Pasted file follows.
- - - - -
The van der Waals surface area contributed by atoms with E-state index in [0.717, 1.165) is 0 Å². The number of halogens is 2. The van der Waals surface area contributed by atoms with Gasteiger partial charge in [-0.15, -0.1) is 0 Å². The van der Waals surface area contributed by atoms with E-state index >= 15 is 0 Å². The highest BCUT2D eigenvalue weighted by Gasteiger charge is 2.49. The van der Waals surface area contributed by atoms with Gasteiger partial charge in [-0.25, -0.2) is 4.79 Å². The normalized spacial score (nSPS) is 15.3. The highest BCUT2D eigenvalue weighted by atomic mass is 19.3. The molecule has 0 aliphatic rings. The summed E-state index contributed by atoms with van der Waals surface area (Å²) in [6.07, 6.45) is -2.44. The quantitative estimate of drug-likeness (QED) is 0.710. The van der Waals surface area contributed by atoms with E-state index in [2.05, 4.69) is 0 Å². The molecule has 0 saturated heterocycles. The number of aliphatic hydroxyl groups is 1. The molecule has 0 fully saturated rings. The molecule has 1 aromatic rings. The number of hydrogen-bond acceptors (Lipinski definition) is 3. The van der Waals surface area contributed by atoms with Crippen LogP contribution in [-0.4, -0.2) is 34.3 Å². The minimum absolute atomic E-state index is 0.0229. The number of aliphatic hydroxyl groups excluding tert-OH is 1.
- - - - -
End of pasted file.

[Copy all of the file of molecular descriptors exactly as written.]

The van der Waals surface area contributed by atoms with E-state index in [0.717, 1.165) is 0 Å². The number of halogens is 2. The van der Waals surface area contributed by atoms with Gasteiger partial charge in [-0.15, -0.1) is 0 Å². The van der Waals surface area contributed by atoms with E-state index >= 15 is 0 Å². The highest BCUT2D eigenvalue weighted by Gasteiger charge is 2.49. The van der Waals surface area contributed by atoms with Gasteiger partial charge in [-0.25, -0.2) is 4.79 Å². The normalized spacial score (nSPS) is 15.3. The highest BCUT2D eigenvalue weighted by atomic mass is 19.3. The molecule has 0 aliphatic rings. The summed E-state index contributed by atoms with van der Waals surface area (Å²) in [6.07, 6.45) is -2.44. The quantitative estimate of drug-likeness (QED) is 0.710. The van der Waals surface area contributed by atoms with E-state index in [2.05, 4.69) is 0 Å². The molecule has 0 saturated heterocycles. The number of aliphatic hydroxyl groups is 1. The molecule has 0 fully saturated rings. The molecule has 1 aromatic rings. The number of hydrogen-bond acceptors (Lipinski definition) is 3. The van der Waals surface area contributed by atoms with Crippen LogP contribution in [-0.4, -0.2) is 34.3 Å². The minimum absolute atomic E-state index is 0.0229. The number of aliphatic hydroxyl groups excluding tert-OH is 1.